SDRAM Bank Interleaving – What is It?

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So What Is Memory Interleaving?

When you think of computer memory and the way it is arranged, what do you think of? If you imagined a spreadsheet-like arrangement of “cells” then you really need to get out more. Seriously, if you thought of RAM in this manner, then you’re not far wrong – it’s as good an analogy as any. Award yourself one star.

What your chipset does when reading or writing to memory is to place bits (literally) of information in each of the “cells”. Interleaving is just particular way of doing it.

Now we get to the nitty-gritty. How does your chipset arrange the data in memory? The traditional method is just to write (or read) each bit sequentially, i.e. one bit after another. Doesn’t take a lot of intelligence on the part of the chipset.

But is this the best method for performance? If you guessed no, award yourself another star. To understand why you must consider the way memory chips are configured.

Having a physical wire to connect each memory cell to the outside world (i.e. your motherboard) becomes impracticable – there would simply be too many of them. To solve this, memory is made up of rows and columns (the spreadsheet analogy), and you specify (or rather your PC chipset specifies) what row and column you want when you read or write from memory. But using a single ‘array’ has problems when memory density (the size) becomes large. To get around this (and other issues), the cells are divided into multiple arrays, and the arrays arranged into multiple “banks”. Now this is where all this confusion stems from.

What Are You on About Now?

Say you have a 4Mb chip in a 4Mx1 configuration (typical of older FPM and EDO memory). This means that the chip contains a single array with 4 million (actually 4,194,304) cells. If you have ever looked at a memory module and the chips on it, you will have seen the pins on the edges of the chip. These pins are connected to the traces (wires) on the module itself. Here is something you’ll have to take as a given – more pins = more traces (wires). More traces = more cost, therefore more pins = more cost.

One way to access this memory is to have a pin to access each bit, but that’s a lot of pins – in our example chip, 4,194,304 to be exact. Not good. Chips designers and manufacturers are clever however. In order to reduce the number of address pins, you use the row and column numbers (addresses) to select a particular cell in the array. How does this help? To address all of the bits in our example chip, you could arrange the chip into a 1024 x 4096 array. This results in 10 row address pins (2^10 = 1024) and 12 column address pins (2^12 = 4096). 1024 x 4096 = 4,194,304, and all from just 22 pins. But there are more savings possible. You will always have to have a row address followed by a column address, so why not reuse the same address pins, with extra ones that indicates whether the address is for a row or a column. The result is now 14 pins for address purposes (12 address + 1 RAS + 1 CAS). Not a bad saving over the first way of doing it.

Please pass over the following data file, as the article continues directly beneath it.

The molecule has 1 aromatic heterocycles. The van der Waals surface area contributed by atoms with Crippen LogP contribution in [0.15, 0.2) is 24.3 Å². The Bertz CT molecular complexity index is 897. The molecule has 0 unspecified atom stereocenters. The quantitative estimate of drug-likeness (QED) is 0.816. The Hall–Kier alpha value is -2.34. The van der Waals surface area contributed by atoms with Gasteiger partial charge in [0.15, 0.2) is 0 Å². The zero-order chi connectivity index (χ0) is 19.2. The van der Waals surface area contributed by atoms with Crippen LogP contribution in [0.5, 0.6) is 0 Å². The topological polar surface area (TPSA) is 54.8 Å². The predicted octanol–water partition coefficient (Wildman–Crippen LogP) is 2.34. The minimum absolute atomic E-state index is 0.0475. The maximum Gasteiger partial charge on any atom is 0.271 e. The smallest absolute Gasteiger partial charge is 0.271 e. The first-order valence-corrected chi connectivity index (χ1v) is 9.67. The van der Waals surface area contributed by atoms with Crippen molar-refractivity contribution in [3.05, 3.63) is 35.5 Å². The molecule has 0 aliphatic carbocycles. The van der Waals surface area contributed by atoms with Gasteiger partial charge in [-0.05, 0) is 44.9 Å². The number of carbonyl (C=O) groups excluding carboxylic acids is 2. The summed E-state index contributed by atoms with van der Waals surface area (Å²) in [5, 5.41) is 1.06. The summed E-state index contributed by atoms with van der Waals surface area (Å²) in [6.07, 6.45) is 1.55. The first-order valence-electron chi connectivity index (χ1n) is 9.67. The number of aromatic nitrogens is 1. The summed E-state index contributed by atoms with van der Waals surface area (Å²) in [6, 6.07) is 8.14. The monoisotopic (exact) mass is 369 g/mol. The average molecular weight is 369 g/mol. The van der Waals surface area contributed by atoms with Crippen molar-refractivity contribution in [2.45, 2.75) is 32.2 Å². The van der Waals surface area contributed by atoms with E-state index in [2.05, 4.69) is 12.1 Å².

There are other pins as well, such as power and signal pins (i.e., write enable, output enable, etc.), and of course the data input/output pins. In this example, there would be only one input and one output pin, as a single array can read/write only a single bit.

This scheme has other advantages. All the bits on the selected row are accessible, and if I wanted another part of memory that was in the same row as the data I just retrieved, access to it is fast because I don’t have to generate a complete address, I just send the changed column address.

Why Don’t I Have to Send the Column Address, and Why is This Important?

Glad you asked. Memory chips contain little devices called “sense amps”. A sense amp is actually a transistor, and there is one sense amp for each column address (4096, in our example above). When the memory controller sends the row address, the entire row is transferred onto the sense amps. The column address just picks out one bit from the entire row. The time taken to send the Column Address Strobe and put the corresponding bit onto the output line is called the CAS latency, and this is why a lot articles and benchmarks place a lot of emphasis on this number.

You may have wondered why the Row Address Strobe latency (called precharge) doesn’t figure as highly (because you sometimes have to generate a new row address as well) in optimizing memory accesses. This is because the memory controller will (if possible) place sequential data in adjacent column addresses. That way, you can just send the sequential column addresses after first generating the row address, or better, internally generate the next address in the chip (called ‘burst mode’). As I explained above, after getting the row onto the sense amps, you just send column addresses avoiding sending the row address (within reason). What’s more, if you know that you will need to use a different row, you can send the command to get the row ready before you have finished sending all the previous column addresses. Even though sending the precharge time takes a few cycles (like the CAS latency), the time to do it has been hidden – therefore there is no (or only a little) impact on performance.


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